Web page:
Palate Cancer Treatment

The palate is commonly called the roof of the mouth.

The palate is divided into two parts: the bony hard palate in the front, and the fleshy soft palate in the back of the mouth. The hard palate is located in the oral cavity and the soft palate is located in the oropharynx.

Treatments for cancer the soft palate and cancer of the hard palate are different.
 

Treatments for Cancer of the Soft Palate


Radiation Therapy

Radiation therapy (radiotherapy) is often recommended to treat all stages soft palate cancer. Radiation therapy does not usually affect speech and swallowing.

Radiation therapy can be used as after surgery to destroy small cancer deposits in the neck or soft palate that could not be removed during surgery.

IMRT uses a computer to deliver precise doses of radiation to a tumor or an area of a tumor. This minimizes radiation exposure to the surrounding normal tissue. IMRT allows the use of more effective radiation doses with fewer side effects than conventional radiotherapy techniques.
Radiation therapy, including IMRT, stops cancer cells from dividing. The growth of the tumor is slowed. Radiotherapy also destroys cancer cells and can shrink or eliminate tumors.

Radiation therapy involves 5-6 weeks of daily treatments.

Chemotherapy

Medical oncologists administer chemotherapy if the cancer has spread to lymph nodes or other organs. The medicine circulates in the blood and disrupts the growth of the cancer cells. Chemotherapy medications are taken by mouth or given through a vein for several months.

Chemotherapy is prescribed for different reasons:

  • together with radiotherapy as an alternative to surgery (called chemoradiation)
  • after surgery to decrease the risk of the cancer returning
  • to slow the growth of a tumor and control symptoms when the cancer cannot be cured (palliative treatment).

Radiation Therapy and Chemotherapy

A combination of radiation therapy and chemotherapy (chemoradiation) is an effective treatment.

Radiation therapy used alone or with chemotherapy is the primary treatment for moderate or advanced cancers in order to preserve the soft palate and its function.

Radiotherapy can be combined with chemotherapy and surgery. 

Laser Microsurgery for Soft Palate Cancer

Laser microsurgery is used for small and medium-sized tumors in the soft palate. The surgeon looks at the soft palate, through the mouth and nose, using a special instrument. After the surgeon locates the tumor, a laser is used to divide the tumor into sections. The sections are then removed and a pathologist examines the cells for cancer.

Transoral laser microsurgery can preserve normal tissues, causes less pain, and help maintain speech and swallowing.
 

Treatments for Cancer of the Hard Palate


Surgery

Surgery is the preferred treatment for cancer of the hard palate. The bone closest to the tumor often contains cancer cells and part of it may also need to be removed. If the tumor is small, the excised area can easily be closed after surgery.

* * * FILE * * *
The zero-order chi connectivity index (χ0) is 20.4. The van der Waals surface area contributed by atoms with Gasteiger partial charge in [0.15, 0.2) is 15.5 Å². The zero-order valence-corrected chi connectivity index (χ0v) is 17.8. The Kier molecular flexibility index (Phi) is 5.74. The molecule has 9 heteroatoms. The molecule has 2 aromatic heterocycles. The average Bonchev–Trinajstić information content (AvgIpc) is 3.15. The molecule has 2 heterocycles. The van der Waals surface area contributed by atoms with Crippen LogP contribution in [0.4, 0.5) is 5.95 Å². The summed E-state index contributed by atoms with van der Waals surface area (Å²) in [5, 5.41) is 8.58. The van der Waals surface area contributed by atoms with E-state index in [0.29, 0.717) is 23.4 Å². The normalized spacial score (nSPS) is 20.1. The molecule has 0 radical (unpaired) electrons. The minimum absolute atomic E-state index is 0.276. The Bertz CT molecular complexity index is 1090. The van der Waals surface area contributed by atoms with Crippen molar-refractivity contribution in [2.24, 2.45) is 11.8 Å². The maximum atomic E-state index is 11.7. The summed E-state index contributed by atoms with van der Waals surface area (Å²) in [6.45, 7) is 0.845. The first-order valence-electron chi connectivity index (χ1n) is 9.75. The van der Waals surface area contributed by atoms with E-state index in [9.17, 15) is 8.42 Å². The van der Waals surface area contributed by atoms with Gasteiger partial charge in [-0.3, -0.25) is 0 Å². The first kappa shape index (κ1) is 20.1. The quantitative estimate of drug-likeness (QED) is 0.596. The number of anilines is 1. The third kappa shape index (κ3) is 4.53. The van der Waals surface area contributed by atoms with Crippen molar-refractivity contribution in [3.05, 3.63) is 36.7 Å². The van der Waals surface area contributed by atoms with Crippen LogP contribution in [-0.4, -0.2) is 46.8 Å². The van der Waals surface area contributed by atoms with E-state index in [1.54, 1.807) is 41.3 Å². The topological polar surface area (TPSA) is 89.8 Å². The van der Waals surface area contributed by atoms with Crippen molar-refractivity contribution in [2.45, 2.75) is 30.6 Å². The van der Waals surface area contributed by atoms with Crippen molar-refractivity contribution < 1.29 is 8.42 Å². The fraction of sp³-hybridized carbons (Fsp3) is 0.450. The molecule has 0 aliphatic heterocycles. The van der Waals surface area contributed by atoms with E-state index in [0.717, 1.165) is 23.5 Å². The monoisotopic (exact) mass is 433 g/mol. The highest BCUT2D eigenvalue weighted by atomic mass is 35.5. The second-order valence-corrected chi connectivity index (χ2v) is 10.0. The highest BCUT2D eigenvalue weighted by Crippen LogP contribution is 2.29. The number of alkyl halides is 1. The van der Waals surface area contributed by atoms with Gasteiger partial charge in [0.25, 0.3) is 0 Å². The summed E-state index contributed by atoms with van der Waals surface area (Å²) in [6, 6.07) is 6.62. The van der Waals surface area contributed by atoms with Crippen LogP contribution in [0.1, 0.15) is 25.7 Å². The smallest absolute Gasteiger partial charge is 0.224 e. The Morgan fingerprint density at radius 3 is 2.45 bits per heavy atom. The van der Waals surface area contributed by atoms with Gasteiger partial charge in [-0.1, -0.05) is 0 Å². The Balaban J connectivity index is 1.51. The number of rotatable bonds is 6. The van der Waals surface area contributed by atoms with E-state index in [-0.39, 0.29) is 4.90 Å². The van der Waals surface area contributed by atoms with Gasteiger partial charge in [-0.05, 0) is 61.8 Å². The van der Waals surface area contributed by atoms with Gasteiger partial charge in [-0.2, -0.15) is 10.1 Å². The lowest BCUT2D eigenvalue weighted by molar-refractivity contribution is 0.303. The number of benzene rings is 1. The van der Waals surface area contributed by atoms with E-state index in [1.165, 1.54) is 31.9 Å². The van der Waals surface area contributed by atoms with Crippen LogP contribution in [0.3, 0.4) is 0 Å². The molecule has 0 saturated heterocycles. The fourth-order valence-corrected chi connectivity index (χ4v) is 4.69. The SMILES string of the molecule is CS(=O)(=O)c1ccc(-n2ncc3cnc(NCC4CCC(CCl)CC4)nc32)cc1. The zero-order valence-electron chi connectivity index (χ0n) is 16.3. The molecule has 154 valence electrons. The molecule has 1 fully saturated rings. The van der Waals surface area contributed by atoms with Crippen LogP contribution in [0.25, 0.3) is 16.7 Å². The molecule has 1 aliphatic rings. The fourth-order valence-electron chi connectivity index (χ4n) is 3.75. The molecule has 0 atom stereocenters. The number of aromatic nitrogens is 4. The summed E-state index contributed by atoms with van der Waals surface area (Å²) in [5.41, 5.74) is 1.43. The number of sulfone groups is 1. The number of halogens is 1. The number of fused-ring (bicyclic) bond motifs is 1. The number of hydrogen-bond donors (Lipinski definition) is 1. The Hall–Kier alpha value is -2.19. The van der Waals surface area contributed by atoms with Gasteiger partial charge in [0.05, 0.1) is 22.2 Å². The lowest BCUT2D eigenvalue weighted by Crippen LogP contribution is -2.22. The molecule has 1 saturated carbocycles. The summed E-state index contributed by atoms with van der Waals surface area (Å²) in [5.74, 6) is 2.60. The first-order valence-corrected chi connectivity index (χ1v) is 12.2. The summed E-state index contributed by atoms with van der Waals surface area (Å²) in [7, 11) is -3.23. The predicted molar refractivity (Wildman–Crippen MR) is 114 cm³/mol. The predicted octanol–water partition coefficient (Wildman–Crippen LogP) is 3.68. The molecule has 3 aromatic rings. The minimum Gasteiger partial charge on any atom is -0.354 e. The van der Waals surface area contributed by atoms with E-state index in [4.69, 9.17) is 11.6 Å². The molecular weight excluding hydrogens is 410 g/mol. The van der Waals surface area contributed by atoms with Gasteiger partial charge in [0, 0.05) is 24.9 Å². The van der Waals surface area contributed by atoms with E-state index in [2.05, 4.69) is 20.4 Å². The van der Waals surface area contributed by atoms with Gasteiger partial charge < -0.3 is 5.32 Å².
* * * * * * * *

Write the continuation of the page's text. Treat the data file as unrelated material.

If the tumor is large, the excised area cannot be closed and a prosthetic device is needed to cover the opening in the roof of the mouth. The prosthesis looks similar to a denture plate.

If the lymph nodes in the neck are affected a neck dissection may be needed to remove the nodes.

Radiation Therapy

Radiation therapy can be prescribed before surgery, after surgery, or sometimes as the only treatment. Radiation uses high-energy X-rays, electron beams, or radioactive isotopes to destroy cancer cells.

Intensity-Modulated Radiation Therapy (IMRT)
uses a computer to deliver precise doses of radiation to a tumor or an area of a tumor. This minimizes radiation exposure to the surrounding normal tissue. IMRT allows the use of more effective radiation doses with fewer side effects than conventional radiotherapy techniques.

Radiation therapy, including IMRT, stops cancer cells from dividing. The growth of the tumor is slowed. Radiotherapy also destroys cancer cells and can shrink or eliminate tumors.

Radiation therapy involves 5-6 weeks of daily treatments.

Chemotherapy

Medical oncologists administer chemotherapy if the cancer has spread to lymph nodes or other organs. The medicine circulates in the blood and disrupts the growth of the cancer cells. Chemotherapy medications are taken by mouth or given through a vein for several months.

Chemotherapy is prescribed for different reasons:

  • together with radiotherapy as an alternative to surgery (called chemoradiation)
  • after surgery to decrease the risk of the cancer returning
  • to slow the growth of a tumor and control symptoms when the cancer cannot be cured (palliative treatment)

Radiation Therapy and Chemotherapy

A combination of radiation therapy and chemotherapy (chemoradiation) is an effective treatment.

Radiation therapy used alone or with chemotherapy is the primary treatment for moderate or advanced cancers in order to preserve the soft palate and its function.

Radiotherapy can be combined with chemotherapy and surgery.